Layla Kardan: 'I wanted to use my voice to fight against the stereotypes that I have encountered’
The Dubai-based jazz singer talks to us about her new album and how it feels to be able to listen to her own music during a flight from Dubai
Last year was a big year for Layla Kardan, and 2019 is already off to a strong start on the back of her debut album, Saved.
The album, which is a bold homage to the Middle Eastern woman, breaking down stereotypes that she has herself faced because of her Iranian heritage – has hit the in-air playlist on Emirates. Who knows: her songs might be playing as your next flight is landing.
Your debut album is very much about female empowerment. Where did that inspiration come from?
AThere are a lot of misconceptions about Middle Eastern women around the world. I wanted this album to speak to that. I wanted to use my voice as a means of fighting those stereotypes that I’ve encountered over the years. I often meet people from the West on my travels who are surprised that my English is great, that I am liberal and opinionated and open and comfortable in my skin. The fact that we are perceived to be meek and submissive bothers me. I want this perception to change and I want the reality to change, too.
Why do you think it’s important for popular arts and culture to have a voice in these kinds of issues?
Music is a more palatable way for people to digest this kind of information. It’s storytelling with a melody, which hopefully makes it easy listening, which in turn means people listen to it and pay attention. I think music is very relatable, especially since my lyrics are in English. It’s a good touch point for the West into our society.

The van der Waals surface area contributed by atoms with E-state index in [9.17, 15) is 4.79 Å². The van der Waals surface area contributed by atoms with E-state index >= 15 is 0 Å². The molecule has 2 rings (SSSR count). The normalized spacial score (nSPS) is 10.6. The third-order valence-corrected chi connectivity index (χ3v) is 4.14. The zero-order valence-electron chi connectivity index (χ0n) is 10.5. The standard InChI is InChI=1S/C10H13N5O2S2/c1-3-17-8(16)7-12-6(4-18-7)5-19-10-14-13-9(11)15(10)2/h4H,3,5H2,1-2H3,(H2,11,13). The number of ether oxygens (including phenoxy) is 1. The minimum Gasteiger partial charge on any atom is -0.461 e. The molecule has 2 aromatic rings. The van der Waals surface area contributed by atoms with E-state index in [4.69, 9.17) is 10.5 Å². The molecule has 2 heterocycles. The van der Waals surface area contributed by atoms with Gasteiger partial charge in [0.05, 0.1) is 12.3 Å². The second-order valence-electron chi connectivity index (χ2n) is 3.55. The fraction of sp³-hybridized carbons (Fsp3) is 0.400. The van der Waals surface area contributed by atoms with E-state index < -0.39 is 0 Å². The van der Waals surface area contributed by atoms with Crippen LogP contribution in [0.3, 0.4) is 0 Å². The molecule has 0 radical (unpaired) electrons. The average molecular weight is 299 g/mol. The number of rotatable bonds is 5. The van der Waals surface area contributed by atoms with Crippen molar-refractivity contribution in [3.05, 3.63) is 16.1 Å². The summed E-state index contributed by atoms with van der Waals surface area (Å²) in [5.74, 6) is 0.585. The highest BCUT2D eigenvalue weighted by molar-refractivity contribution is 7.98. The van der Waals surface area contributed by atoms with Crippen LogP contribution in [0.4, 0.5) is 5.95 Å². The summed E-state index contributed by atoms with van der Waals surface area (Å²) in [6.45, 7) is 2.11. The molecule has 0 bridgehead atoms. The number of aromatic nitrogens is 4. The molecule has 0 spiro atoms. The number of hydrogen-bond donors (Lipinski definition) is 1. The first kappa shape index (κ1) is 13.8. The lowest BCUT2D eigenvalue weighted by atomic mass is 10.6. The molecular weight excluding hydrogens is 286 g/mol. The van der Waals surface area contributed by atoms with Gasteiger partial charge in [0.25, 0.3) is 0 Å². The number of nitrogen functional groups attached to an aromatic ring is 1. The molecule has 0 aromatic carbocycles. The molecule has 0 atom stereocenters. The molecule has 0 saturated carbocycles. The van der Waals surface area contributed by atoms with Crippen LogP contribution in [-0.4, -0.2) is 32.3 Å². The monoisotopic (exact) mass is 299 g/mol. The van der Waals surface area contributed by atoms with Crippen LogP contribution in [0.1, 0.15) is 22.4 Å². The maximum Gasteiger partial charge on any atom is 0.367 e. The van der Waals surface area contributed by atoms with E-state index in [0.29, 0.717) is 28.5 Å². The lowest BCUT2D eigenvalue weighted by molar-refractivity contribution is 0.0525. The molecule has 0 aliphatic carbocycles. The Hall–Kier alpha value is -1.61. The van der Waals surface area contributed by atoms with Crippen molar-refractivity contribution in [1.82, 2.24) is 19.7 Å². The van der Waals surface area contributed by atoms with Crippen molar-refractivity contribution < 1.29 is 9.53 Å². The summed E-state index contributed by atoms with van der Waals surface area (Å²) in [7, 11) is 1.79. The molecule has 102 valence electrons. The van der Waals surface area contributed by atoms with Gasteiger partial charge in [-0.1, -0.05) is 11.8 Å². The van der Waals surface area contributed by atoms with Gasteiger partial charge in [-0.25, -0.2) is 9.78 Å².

You have an almost all-female team around you, from your producer to your director. Can you tell us more about that?
I grew up in a household of women, I feel comfortable and safe around them, I trust they hear my journey and understand my pain and joy more than a man could, and so their vision would be more in line with my message. The video for Goddess was inspired by Botticelli’s painting The Birth of Venus. The song celebrates the prowess as well as the vulnerabilities of being a woman, coming into your skin, walking tall and walking honest, but also being OK with imperfections and not forgetting the hardships we go through in womanhood.
Can you tell us about the inspiration behind the content of the album?
The inspiration comes from my personal stories and encounters. It’s spiritual and poetic with jazzy melodies. I had a lot of time to go inward and reflect and think about the way I wanted to progress and develop in this life. The album reflects that. The journey of the album is that it starts cool and confident, the second chapter after the mantra about losing your ego is more fierce and angry, and after the mantra called Exhale, it’s kind of a place where I accept and come into my skin.
How does it feel to be played on Emirates?
It’s incredible, such a dream. I listened to my album on the flight from Dubai to Phuket last week, and I was just in awe of it all. I am grateful for their support. They have also picked up two of the songs for landing songs, and I have had so many friends message me from planes saying my voice was coming through the speakers.
Your music also recently won the ‘Esquire ME’ award….
That was also incredible – one year before, I was standing on the same stage performing and Teyana Taylor won the same category, so it’s absolutely surreal and I am very humbled. I hope this transpires to bigger opportunities.
What’s next for 2019?
This year the focus is on festivals outside of Dubai. I want to share my music with the world. I will be playing a lead role in a stage play, the first quarter of the year in Dubai, and I also plan finish my next album.
Updated: January 16, 2019 06:13 PM